Friday, May 30, 2008

a feeling of deep well-being

Because it is sunny and warm and I think spring may finally be here to stay.

Because we brought up the porch furniture from the basement and made our favorite room in the house ready for summer. Let the outdoor living begin!

Because good friends are coming over for diner.

Because a vacant lot in our neighborhood is becoming a community garden this summer. Thank you Whole Foods! Say what you will about "Whole Paycheck" and all that... Whole Foods is a good neighbor.

Because be that as it may, greens and broccoli are growing like gangbusters in our backyard garden. We had our first home-grown salad the other night and it was good.

Because Mr. Breech Boy got himself straightened out and is now head-down in the blast-off position. 35 weeks down, five (or so) to go.

Because this weekend, our kitchen will finally be 100% really, truly done.

Because I am sitting on the porch swing with my (only somewhat swollen at the moment) feet up.


Monday, May 26, 2008

little miss malaprop

One of my favorite things about Iris' little-kid speech is her malapropisms. Here are a few I want to remember:

"Mama, could I have some of your tarogomi paper?" (Taro Gomi is a Japanese author of some children's books we own.)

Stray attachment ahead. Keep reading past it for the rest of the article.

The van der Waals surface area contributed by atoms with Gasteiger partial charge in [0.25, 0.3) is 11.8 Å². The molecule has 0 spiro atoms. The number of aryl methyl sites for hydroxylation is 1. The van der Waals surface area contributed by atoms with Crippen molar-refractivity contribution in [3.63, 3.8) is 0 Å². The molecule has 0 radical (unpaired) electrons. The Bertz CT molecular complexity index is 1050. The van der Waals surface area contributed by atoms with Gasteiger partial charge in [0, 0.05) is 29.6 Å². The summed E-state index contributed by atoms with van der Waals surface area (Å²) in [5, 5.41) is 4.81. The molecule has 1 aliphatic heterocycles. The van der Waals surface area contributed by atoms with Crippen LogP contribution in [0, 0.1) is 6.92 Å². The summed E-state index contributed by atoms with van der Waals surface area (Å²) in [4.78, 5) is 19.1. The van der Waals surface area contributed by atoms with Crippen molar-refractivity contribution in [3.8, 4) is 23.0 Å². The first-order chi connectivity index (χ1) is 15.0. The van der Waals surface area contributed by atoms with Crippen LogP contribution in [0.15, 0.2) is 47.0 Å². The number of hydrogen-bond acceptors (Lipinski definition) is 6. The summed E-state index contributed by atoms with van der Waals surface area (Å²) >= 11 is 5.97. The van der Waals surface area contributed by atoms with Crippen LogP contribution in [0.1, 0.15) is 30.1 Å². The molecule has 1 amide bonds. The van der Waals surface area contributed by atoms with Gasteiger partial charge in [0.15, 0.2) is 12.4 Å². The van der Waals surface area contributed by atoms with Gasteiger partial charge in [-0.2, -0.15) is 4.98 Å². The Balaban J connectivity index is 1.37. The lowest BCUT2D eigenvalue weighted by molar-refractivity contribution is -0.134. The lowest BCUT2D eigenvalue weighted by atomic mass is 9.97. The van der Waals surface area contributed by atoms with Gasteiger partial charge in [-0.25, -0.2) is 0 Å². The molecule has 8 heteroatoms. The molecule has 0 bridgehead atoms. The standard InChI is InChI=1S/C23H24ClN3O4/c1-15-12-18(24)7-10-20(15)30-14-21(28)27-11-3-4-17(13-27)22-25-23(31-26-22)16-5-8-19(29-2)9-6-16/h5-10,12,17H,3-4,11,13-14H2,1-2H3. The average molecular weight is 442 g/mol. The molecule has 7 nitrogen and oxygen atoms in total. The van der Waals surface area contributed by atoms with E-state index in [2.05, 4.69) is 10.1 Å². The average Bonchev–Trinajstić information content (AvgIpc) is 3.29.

"The pennies are the opera-colored ones." (Sorting coins.)

"When you're done petticoating, could you read me a story?" (Spoken during my neti pot ritual.)

"Cantalope." (A horned, hoofed animal that lives on the African plains.)

Any good ones at your house? C'mon, share!

Thursday, May 22, 2008

bea's ensalada

Even though it's more brisk than balmy today, I'm in the mood to share one of my favorite summer recipes.

Several years ago, my dear friend Gretchen went away to live in Spain. When she came back, she had me over to lunch and served me this salad, which she'd learned from her Spanish friend Bea. It's since become a staple of my own warm-weather repertoire.